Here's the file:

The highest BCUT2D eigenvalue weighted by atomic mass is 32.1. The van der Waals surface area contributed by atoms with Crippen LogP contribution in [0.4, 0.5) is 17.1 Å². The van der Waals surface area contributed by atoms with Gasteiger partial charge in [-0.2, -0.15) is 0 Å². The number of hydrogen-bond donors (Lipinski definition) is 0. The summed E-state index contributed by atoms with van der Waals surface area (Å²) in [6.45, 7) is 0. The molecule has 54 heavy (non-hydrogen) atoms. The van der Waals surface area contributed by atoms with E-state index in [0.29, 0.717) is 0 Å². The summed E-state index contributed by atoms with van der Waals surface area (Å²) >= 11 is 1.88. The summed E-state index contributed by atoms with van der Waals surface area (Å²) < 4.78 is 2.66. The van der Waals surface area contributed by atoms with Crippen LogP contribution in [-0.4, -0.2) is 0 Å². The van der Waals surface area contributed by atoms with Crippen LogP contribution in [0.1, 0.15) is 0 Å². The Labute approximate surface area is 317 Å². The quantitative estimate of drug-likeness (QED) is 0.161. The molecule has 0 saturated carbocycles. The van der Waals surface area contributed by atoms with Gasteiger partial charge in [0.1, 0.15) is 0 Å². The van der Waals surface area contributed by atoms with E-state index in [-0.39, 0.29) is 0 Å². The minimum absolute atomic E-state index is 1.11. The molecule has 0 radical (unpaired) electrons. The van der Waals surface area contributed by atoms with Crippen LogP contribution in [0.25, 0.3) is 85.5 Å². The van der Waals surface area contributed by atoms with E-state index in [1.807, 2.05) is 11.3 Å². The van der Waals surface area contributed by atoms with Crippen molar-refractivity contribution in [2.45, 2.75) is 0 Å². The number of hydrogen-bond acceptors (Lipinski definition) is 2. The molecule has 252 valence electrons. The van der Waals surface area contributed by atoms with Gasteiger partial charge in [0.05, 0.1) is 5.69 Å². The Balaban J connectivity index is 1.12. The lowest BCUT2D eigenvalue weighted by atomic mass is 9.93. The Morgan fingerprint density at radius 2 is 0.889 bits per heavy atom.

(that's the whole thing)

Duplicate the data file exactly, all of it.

The highest BCUT2D eigenvalue weighted by atomic mass is 32.1. The van der Waals surface area contributed by atoms with Crippen LogP contribution in [0.4, 0.5) is 17.1 Å². The van der Waals surface area contributed by atoms with Gasteiger partial charge in [-0.2, -0.15) is 0 Å². The number of hydrogen-bond donors (Lipinski definition) is 0. The summed E-state index contributed by atoms with van der Waals surface area (Å²) in [6.45, 7) is 0. The molecule has 54 heavy (non-hydrogen) atoms. The van der Waals surface area contributed by atoms with E-state index in [0.29, 0.717) is 0 Å². The summed E-state index contributed by atoms with van der Waals surface area (Å²) >= 11 is 1.88. The summed E-state index contributed by atoms with van der Waals surface area (Å²) < 4.78 is 2.66. The van der Waals surface area contributed by atoms with Crippen LogP contribution in [-0.4, -0.2) is 0 Å². The van der Waals surface area contributed by atoms with Crippen LogP contribution in [0.1, 0.15) is 0 Å². The Labute approximate surface area is 317 Å². The quantitative estimate of drug-likeness (QED) is 0.161. The molecule has 0 saturated carbocycles. The van der Waals surface area contributed by atoms with Gasteiger partial charge in [0.1, 0.15) is 0 Å². The van der Waals surface area contributed by atoms with E-state index in [-0.39, 0.29) is 0 Å². The minimum absolute atomic E-state index is 1.11. The molecule has 0 radical (unpaired) electrons. The van der Waals surface area contributed by atoms with Crippen LogP contribution in [0.25, 0.3) is 85.5 Å². The van der Waals surface area contributed by atoms with E-state index in [1.807, 2.05) is 11.3 Å². The van der Waals surface area contributed by atoms with Crippen molar-refractivity contribution in [2.45, 2.75) is 0 Å². The number of hydrogen-bond acceptors (Lipinski definition) is 2. The molecule has 252 valence electrons. The van der Waals surface area contributed by atoms with Gasteiger partial charge in [0.05, 0.1) is 5.69 Å². The Balaban J connectivity index is 1.12. The lowest BCUT2D eigenvalue weighted by atomic mass is 9.93. The Morgan fingerprint density at radius 2 is 0.889 bits per heavy atom.